Allard told me: “The highly publicized recent cases at Penn State and Syracuse involved a comparative handful of victims of a single coach. USA Swimming has an estimated hundreds of victims of dozens of coaches. Other than the Catholic Church, no other known organization harbored more pedophiles than USA Swimming. And no other organization, on a pro rata basis, comes close in terms of the number of reported sexual molesters.”
As an example, Allard points to the case of a Southern California coach, Norm Havercroft, who previously held coaching positions in Woodside, Palo Alto, Los Gatos, and Saratoga. In 2001 Havercroft and his club at the time were sued by one of his victims. He was known for such practices as encouraging female swimmers to shower and stay in his hotel room or sleep over at his house. USA Swimming’s insurance carrier helped settle that lawsuit for six figures. Allard said Havercroft also molested his current client, Jancy Thompson, extensively between 1998 and 2002. The abuse began when Thompson, now 29 years old, was 15.
The Andy King story was extensively documented by 20/20. Like a number of coaches, he had a habit of dating his minor swimmers, one of whom he eventually married. While coaching in San Ramon, he proposed marrying one of his newer swimmers on her 16th birthday, after divorcing his ex-swimmer wife. In the public fallout, King left the San Ramon club but was allowed to simply migrate over the years to other teams in Hayward, Richmond, Modesto, and San Jose. Based largely on the testimony of one of Allard’s “Jane Doe” clients, who had been molested by King starting when she was 14 in 2008, King is now serving a life term in federal prison for offenses going all the way back to the 1980s.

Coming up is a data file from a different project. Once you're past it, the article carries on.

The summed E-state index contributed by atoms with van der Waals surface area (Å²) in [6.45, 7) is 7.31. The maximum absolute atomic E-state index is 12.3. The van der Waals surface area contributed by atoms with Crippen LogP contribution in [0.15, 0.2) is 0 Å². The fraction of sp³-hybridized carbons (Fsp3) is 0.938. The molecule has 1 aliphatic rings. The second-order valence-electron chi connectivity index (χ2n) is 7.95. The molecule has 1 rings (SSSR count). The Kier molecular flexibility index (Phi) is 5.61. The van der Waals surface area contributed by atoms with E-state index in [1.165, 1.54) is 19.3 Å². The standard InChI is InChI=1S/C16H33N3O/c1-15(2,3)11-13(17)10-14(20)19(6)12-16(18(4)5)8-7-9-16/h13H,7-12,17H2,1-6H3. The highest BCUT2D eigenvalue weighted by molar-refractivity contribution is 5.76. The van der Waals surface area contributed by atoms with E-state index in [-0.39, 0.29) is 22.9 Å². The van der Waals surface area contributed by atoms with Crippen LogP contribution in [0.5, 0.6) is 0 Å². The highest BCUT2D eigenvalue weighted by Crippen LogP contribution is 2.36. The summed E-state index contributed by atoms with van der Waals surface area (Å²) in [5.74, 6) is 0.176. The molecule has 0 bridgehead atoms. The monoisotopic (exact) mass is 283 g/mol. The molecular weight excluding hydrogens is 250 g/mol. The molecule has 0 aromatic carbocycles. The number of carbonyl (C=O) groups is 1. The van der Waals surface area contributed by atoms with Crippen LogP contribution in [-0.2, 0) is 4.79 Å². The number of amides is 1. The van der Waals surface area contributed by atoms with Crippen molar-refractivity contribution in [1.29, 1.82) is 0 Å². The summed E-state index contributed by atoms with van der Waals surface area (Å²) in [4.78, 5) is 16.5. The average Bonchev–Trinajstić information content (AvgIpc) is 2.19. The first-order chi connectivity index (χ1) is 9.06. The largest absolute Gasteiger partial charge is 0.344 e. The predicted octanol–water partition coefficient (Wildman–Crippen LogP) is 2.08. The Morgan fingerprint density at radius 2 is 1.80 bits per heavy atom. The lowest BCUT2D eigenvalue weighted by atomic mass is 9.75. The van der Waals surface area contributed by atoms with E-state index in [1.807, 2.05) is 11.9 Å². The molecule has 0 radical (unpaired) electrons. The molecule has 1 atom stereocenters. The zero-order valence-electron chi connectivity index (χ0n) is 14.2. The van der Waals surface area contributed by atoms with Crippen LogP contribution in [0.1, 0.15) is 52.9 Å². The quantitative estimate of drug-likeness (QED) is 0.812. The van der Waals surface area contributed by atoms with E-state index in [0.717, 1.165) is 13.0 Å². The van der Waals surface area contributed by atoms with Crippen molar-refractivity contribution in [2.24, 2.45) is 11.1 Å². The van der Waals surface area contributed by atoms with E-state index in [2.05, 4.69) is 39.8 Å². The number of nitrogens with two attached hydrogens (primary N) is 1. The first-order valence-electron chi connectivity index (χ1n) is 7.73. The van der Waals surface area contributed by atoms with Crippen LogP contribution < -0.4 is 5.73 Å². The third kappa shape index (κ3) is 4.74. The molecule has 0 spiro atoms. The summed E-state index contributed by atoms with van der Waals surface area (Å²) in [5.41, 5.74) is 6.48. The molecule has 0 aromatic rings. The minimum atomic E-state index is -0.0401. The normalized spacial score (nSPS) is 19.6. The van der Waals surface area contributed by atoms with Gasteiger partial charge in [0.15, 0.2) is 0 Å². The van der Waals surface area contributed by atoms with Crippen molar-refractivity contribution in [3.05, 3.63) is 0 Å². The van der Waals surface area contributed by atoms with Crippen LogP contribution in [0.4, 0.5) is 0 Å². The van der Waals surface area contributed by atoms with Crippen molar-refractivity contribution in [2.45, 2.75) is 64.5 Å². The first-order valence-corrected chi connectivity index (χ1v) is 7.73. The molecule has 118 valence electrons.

(USA Swimming’s Wielgus has not responded to my requests for comment on these scenarios or on the questions posed at the end of my March 27 column.)
While we should welcome the possible involvement of Congresswoman Lofgren and Congressman Honda, I have misgivings over whether the Mann Act is the right way to drain the swamp at USA Swimming. Historically, that law itself has been abused by enforcers: boxer Jack Johnson, filmmaker Charlie Chaplin, and rock-and-roller Chuck Berry are among the figures who were prosecuted under it, more because they belonged to the wrong race or sported controversial lifestyles or political views than because of any evidence that they were sex criminals.
As parents of daughters especially, we all have to be wary of another danger: smothering and disempowering them with Victorianism in the name of protection. That girls and young women have far more opportunities in sports than they formerly did is an overwhelmingly healthy thing overall, and they don’t need a message that society regards them as fragile whenever they venture into those fields. And of course sex does happen, for both good and ill-advised reasons.
That said, the American sports scene, with its rampantly professionalized values and its cult of the life-skills coach – who too often is a doofus at best, a sicko at worst – needs to be doing a much better job of taking care of our young people, male and female alike. The Penn State scandal, which helped trigger this renewed scrutiny of USA Swimming, is the tip of the iceberg … or the surface of the lap pool.
Irvin Muchnick’s website is http://concussioninc.net. His ebook on the swimming scandal is scheduled for publication later this month.Filed under: Archive